The healthcare private equity market continues to see high transaction
multiples and unprecedented competition for transactions. These trends,
along with continued growth in False Claims Act or qui tam cases, create
interesting dynamics for investors performing diligence and documenting
transactions, as discussed during a panel presentation at McGuireWoods’ 6th
Annual Healthcare Litigation and Compliance Conference on May 21.
Panel members included McGuireWoods healthcare lawyers Tim Fry and
Holly Buckley; John Brock, managing director for Berkeley Research Group LLC; and
Matthew Logan, general counsel for Experity. Brock provided expertise on
the financial aspects of the diligence review of target companies, while
Logan shared real-world experiences from his company’s recent merger and
his past transactional legal practice. Fry and Buckley addressed the legal
aspects of transaction diligence and drew examples from numerous recent
private equity healthcare transactions.
Here are five key points drawn from that panel discussion.
- Organizational culture and workforce behavior constitute the most
important factor determining whether a company can operate in a
— both in understanding historic liabilities and in go-forward post-closing
operations. While the most important factor, it can also be one of the most
difficult to evaluate from a diligence perspective. If an organization
doesn’t have a top-down approach to compliance, open lines of
communication, and a culture that rewards and incentivizes reporting of
potential issues, maintaining compliance and defending allegations of
noncompliance will be more difficult. Panel members discussed how they
evaluate an acquisition target by interviewing key constituents and
studying the compliance plan elements.
- With high transaction multiples stemming from private equity deal
competition, buyers face more pressure on their investment thesis.
This can create longer and more involved financial due diligence review,
with more emphasis on understanding if the target’s operations need to
change. Any such change can affect the purchase price or the investor’s
ability to obtain a return on investment. In other words, if a buyer
identifies a billing and coding issue, there will be discussion around
refunding the overpayment from a compliance perspective and a question on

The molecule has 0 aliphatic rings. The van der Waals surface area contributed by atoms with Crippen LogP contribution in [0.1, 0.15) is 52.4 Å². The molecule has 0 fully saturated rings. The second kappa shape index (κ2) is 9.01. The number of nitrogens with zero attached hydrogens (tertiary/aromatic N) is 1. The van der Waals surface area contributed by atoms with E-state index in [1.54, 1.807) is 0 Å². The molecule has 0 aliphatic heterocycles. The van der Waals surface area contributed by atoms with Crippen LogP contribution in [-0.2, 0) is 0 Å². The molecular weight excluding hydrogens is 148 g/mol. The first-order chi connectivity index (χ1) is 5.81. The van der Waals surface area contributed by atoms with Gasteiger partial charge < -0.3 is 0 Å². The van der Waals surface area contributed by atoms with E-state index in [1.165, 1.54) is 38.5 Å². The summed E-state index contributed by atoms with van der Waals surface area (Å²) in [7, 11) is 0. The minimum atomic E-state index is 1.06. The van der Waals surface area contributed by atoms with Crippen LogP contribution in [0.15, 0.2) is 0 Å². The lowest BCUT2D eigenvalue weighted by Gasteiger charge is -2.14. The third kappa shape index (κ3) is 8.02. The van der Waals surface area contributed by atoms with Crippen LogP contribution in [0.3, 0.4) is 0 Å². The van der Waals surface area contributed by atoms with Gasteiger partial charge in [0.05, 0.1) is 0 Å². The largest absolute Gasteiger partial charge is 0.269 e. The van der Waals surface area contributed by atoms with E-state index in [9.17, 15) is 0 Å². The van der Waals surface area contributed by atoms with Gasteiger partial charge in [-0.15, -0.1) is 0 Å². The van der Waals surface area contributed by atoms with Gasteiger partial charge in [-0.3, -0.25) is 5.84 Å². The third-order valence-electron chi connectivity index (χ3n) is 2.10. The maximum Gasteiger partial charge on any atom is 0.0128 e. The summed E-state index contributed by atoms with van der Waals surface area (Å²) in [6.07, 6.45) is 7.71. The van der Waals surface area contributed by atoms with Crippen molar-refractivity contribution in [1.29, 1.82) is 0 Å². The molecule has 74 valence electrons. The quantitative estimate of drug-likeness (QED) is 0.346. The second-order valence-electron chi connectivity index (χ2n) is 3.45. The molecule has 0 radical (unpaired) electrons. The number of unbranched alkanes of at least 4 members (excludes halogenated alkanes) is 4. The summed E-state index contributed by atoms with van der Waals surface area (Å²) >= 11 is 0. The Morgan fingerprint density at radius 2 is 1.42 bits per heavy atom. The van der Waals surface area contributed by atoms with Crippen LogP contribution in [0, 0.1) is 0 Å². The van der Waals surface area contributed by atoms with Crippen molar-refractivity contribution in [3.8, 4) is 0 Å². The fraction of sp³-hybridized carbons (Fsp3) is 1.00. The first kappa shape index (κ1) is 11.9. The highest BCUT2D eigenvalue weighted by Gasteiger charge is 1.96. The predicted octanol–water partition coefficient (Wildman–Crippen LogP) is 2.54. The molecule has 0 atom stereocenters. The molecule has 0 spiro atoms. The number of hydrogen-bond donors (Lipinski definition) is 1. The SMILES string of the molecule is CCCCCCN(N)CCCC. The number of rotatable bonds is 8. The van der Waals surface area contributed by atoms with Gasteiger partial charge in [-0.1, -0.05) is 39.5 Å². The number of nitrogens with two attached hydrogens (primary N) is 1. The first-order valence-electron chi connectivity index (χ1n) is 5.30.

whether the difference impacts the purchase price. Buyers also may need to
support a more robust financial and back-office operation post-closing,
which often must be factored into the price.
- Buyers are not necessarily turned off by targets who are in the midst
of a False Claims Act case, government investigation or corporate
This is a change from a few years ago, when such status could make a deal
difficult to complete. However, buyers will conduct extra diligence on the
target and may retain experts to investigate alongside the government to
gain confidence in the target’s historic operations. While such
legal/compliance issues may create more work for buyers, they also may
reduce the purchase price, creating more upside opportunities.
- Buyers frequently require or mutually agree with sellers that a
self-disclosure is necessary as a condition to closing or as a
. These self-disclosures are most commonly to the Office of Inspector
General for Anti-Kickback issues or Centers for Medicare & Medicaid
Services for Stark Law issues. The panelists noted that such
self-disclosures have become common in the marketplace and are easier to
navigate when both parties have sophisticated legal counsel. Parties may
also consider refunds to third party payors for billing issues without such
- There are opportunities for health systems and private equity funds to
. However, it is important for both parties to recognize their own
priorities as well as the priorities of the other party. For example,
health systems generally will not relinquish control over decisions related
to tax-exempt status, clinical quality and reputation in the community,
while private equity funds will need to ensure they have the ability to
exit, to create return on investment and to scale. Expect more exploration
in this space in the next few years.